“Art enables us to find ourselves and lose ourselves at the same time,” wrote Thomas Merton, early 20th-century theologian, author and Trappist monk.
That’s a powerful and appealing statement, isn’t it? If you’ve been watching the prices that fine artworks have been commanding, you may have resigned yourself to the fact that you’ll have to find another (more affordable) way to “find and lose” yourself. Take heart and take note: prints provide the opportunity to own high-quality works by modern art visionaries, including Roy Lichtenstein, Andy Warhol, and Keith Haring, at a fraction of the cost of originals.
That sounds like a fulfilling way to experience the duality of art appreciation described by Merton, so to gain some perspective about collecting contemporary prints we turned to an expert: Wade Terwiliger, co-owner of Palm Beach Modern Auctions.
“Contemporary art is hot, hot, hot, and increasing prices reflect that interest,” Terwiliger said. “As prices for original works of art by noteworthy artists have skyrocketed, prints have gained recognition as a more affordable way for collectors to obtain images by these artists. We’re seeing a broad range of prices for prints, with collectors worldwide getting in on the action online.”
Collecting Tip: Always, always, always ask questions. It’s important to find out the dimensions, the condition, and if artwork has been examined out of its frame.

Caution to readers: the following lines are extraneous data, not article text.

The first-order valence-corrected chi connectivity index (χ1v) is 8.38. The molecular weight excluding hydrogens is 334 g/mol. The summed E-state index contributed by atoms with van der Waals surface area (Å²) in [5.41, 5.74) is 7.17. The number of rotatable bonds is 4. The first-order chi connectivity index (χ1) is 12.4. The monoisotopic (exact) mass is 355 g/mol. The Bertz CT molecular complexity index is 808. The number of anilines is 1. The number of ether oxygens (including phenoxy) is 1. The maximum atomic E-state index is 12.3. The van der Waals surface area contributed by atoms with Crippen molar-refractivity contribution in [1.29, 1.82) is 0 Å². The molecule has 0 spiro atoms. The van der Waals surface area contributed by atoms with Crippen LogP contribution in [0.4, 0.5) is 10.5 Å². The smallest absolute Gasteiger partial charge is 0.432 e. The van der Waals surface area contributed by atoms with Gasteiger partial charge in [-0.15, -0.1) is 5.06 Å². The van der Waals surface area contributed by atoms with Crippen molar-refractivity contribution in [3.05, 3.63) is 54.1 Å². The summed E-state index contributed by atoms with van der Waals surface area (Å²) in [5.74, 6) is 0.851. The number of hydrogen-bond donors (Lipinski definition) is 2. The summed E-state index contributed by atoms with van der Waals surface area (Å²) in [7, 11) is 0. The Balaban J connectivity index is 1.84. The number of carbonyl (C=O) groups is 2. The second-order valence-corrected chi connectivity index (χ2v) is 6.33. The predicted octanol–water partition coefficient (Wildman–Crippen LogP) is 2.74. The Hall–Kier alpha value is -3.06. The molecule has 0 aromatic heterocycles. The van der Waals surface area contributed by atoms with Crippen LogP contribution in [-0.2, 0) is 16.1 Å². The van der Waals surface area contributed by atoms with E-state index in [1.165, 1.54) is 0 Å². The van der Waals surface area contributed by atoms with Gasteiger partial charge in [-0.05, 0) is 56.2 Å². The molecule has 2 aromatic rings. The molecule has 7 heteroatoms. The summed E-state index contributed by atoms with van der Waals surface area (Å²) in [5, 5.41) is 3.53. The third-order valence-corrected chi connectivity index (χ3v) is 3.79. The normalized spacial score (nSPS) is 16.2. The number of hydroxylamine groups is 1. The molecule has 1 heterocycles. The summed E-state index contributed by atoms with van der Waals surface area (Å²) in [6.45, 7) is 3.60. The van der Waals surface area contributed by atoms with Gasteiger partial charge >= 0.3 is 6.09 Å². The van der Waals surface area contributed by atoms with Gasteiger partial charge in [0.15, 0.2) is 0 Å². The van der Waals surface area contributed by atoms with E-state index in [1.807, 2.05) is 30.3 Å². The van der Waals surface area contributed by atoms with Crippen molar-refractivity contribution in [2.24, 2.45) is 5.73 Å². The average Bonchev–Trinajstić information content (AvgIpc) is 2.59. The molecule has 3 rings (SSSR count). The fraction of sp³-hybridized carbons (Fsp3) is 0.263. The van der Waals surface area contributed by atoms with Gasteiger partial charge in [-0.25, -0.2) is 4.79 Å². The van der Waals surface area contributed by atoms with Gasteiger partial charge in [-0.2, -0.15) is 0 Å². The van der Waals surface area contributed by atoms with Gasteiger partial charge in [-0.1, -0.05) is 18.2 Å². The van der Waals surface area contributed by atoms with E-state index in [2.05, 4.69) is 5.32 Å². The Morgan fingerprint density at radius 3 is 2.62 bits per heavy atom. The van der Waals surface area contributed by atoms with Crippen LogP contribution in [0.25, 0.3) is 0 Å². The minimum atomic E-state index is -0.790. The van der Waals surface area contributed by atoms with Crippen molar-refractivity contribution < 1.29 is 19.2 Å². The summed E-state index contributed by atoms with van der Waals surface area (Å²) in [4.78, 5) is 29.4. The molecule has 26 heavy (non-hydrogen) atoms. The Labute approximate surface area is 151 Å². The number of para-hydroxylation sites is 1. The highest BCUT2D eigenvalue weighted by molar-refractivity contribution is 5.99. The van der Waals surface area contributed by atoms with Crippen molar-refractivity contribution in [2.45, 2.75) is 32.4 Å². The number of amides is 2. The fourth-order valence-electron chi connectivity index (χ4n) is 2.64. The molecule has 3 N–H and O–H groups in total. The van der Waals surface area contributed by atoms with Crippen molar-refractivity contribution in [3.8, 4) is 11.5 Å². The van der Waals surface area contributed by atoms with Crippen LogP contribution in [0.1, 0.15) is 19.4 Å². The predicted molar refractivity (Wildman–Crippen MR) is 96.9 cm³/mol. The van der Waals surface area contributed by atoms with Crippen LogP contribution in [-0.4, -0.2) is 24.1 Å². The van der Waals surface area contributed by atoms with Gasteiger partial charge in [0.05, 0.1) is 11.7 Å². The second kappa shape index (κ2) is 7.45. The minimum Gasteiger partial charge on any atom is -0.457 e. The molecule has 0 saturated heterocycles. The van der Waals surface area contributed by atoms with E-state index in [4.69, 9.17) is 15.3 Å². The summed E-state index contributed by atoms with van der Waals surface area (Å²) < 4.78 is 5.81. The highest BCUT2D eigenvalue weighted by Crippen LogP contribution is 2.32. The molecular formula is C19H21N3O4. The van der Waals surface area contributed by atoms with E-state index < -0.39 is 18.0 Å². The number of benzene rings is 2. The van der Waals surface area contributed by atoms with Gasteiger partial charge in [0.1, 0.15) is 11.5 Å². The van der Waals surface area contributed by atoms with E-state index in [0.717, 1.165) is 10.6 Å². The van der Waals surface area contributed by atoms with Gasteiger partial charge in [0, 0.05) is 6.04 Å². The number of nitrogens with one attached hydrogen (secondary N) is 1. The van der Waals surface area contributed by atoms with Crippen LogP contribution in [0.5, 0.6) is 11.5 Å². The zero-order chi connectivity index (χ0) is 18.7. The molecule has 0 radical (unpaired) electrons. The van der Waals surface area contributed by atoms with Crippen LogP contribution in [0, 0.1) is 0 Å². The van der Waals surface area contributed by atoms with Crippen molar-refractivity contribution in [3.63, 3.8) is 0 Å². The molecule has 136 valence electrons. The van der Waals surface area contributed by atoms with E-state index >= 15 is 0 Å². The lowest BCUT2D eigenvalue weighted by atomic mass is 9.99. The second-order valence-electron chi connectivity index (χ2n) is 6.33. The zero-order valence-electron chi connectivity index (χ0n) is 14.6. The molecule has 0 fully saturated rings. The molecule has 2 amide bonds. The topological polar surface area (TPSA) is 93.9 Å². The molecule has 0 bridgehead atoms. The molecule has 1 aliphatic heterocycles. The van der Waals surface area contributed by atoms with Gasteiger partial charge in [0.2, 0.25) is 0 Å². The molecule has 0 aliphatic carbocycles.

Solid provenance and/or documentation are a focus for many collectors. So are good names and signed editions, Terwiliger said. And it goes without saying, condition is also an important factor. However, as Terwiliger explained, there’s no single specific factor that outweighs all others. “What we’ve seen is that buyers will determine their own priorities from among this list of criteria,” he said.
During their years of serving consignors and collectors, Palm Beach Modern Auctions has done well with icons of different art movements, according to Terwiliger. They include a number of market- and time-tested artists, including these five luminaries of the contemporary art realm:
Keith Haring (American, 1958-1990) – Haring tapped into his ability to draw at an early age, observing and learning from his father, who drew cartoons for entertainment. This early influence is evident in much of his work, which often has cartoon-like imagery. However, the themes and topics addressed in his work were not always light-hearted subjects about life and love, but also serious matters such as apartheid, AIDS, and drug addiction.
Haring’s work appeals to all age groups, Terwiliger said. Collectors can obtain at auction pieces from Haring’s Pop Shops operation, such as tote bags, for less than $1,000. Limited edition prints can be had for $3,000-$5,000 at auction. At the upper end of the spectrum, a print of “Three Lithographs: One Plate” signed, circa 1985, sold for $40,000 during a February 2017 auction at Palm Beach Modern Auctions.
“While his original works sell in the millions, it’s incredibly exciting that a print from the same artist can be accessible and affordable,” Terwiliger said.
Ellsworth Kelly (American, 1923-2015) – At one time, Ellsworth Kelly was considered an artist beyond definition, in that he produced works in a variety of disciplines. He was a painter, sculptor and printmaker, and left his mark on the development of Minimalism, Hard-edge painting, and Pop Art.
During World War II, Kelly served as a member of the “Ghost Army,” a unit tasked with using inflatable tanks to misdirect enemies. His works have appeared in exhibitions around the world, and in permanent commissions such as a mural in Paris, and a memorial for the United States Holocaust Memorial Museum.